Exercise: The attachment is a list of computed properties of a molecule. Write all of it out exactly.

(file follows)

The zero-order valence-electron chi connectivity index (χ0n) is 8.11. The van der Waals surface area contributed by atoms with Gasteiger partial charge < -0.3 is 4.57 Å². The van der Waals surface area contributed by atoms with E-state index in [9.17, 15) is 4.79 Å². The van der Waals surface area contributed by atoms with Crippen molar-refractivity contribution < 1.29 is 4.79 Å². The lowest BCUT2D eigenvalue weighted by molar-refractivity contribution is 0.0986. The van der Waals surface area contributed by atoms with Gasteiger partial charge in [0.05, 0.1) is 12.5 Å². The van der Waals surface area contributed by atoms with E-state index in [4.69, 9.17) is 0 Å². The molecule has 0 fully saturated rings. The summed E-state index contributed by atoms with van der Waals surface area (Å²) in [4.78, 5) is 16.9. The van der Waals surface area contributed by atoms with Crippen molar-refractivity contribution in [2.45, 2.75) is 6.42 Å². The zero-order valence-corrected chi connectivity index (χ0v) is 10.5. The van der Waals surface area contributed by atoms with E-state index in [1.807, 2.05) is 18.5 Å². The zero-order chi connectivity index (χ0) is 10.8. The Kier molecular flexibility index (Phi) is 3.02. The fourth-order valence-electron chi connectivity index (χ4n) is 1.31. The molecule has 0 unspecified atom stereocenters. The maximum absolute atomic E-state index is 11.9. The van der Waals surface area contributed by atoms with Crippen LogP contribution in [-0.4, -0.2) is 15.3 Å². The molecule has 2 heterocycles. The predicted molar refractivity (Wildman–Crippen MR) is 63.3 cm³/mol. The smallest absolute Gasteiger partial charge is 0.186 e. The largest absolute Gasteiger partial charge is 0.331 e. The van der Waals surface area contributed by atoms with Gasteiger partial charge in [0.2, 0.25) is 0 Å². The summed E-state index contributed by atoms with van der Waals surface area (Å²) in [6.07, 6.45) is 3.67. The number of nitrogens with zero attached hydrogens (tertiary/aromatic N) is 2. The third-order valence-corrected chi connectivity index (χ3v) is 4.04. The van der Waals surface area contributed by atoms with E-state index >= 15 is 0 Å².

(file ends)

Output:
The zero-order valence-electron chi connectivity index (χ0n) is 8.11. The van der Waals surface area contributed by atoms with Gasteiger partial charge < -0.3 is 4.57 Å². The van der Waals surface area contributed by atoms with E-state index in [9.17, 15) is 4.79 Å². The van der Waals surface area contributed by atoms with Crippen molar-refractivity contribution < 1.29 is 4.79 Å². The lowest BCUT2D eigenvalue weighted by molar-refractivity contribution is 0.0986. The van der Waals surface area contributed by atoms with Gasteiger partial charge in [0.05, 0.1) is 12.5 Å². The van der Waals surface area contributed by atoms with E-state index in [4.69, 9.17) is 0 Å². The molecule has 0 fully saturated rings. The summed E-state index contributed by atoms with van der Waals surface area (Å²) in [4.78, 5) is 16.9. The van der Waals surface area contributed by atoms with Crippen molar-refractivity contribution in [2.45, 2.75) is 6.42 Å². The zero-order valence-corrected chi connectivity index (χ0v) is 10.5. The van der Waals surface area contributed by atoms with E-state index in [1.807, 2.05) is 18.5 Å². The zero-order chi connectivity index (χ0) is 10.8. The Kier molecular flexibility index (Phi) is 3.02. The fourth-order valence-electron chi connectivity index (χ4n) is 1.31. The molecule has 0 unspecified atom stereocenters. The maximum absolute atomic E-state index is 11.9. The van der Waals surface area contributed by atoms with Crippen LogP contribution in [-0.4, -0.2) is 15.3 Å². The molecule has 2 heterocycles. The predicted molar refractivity (Wildman–Crippen MR) is 63.3 cm³/mol. The smallest absolute Gasteiger partial charge is 0.186 e. The largest absolute Gasteiger partial charge is 0.331 e. The van der Waals surface area contributed by atoms with Gasteiger partial charge in [0.2, 0.25) is 0 Å². The summed E-state index contributed by atoms with van der Waals surface area (Å²) in [6.07, 6.45) is 3.67. The number of nitrogens with zero attached hydrogens (tertiary/aromatic N) is 2. The third-order valence-corrected chi connectivity index (χ3v) is 4.04. The van der Waals surface area contributed by atoms with E-state index >= 15 is 0 Å².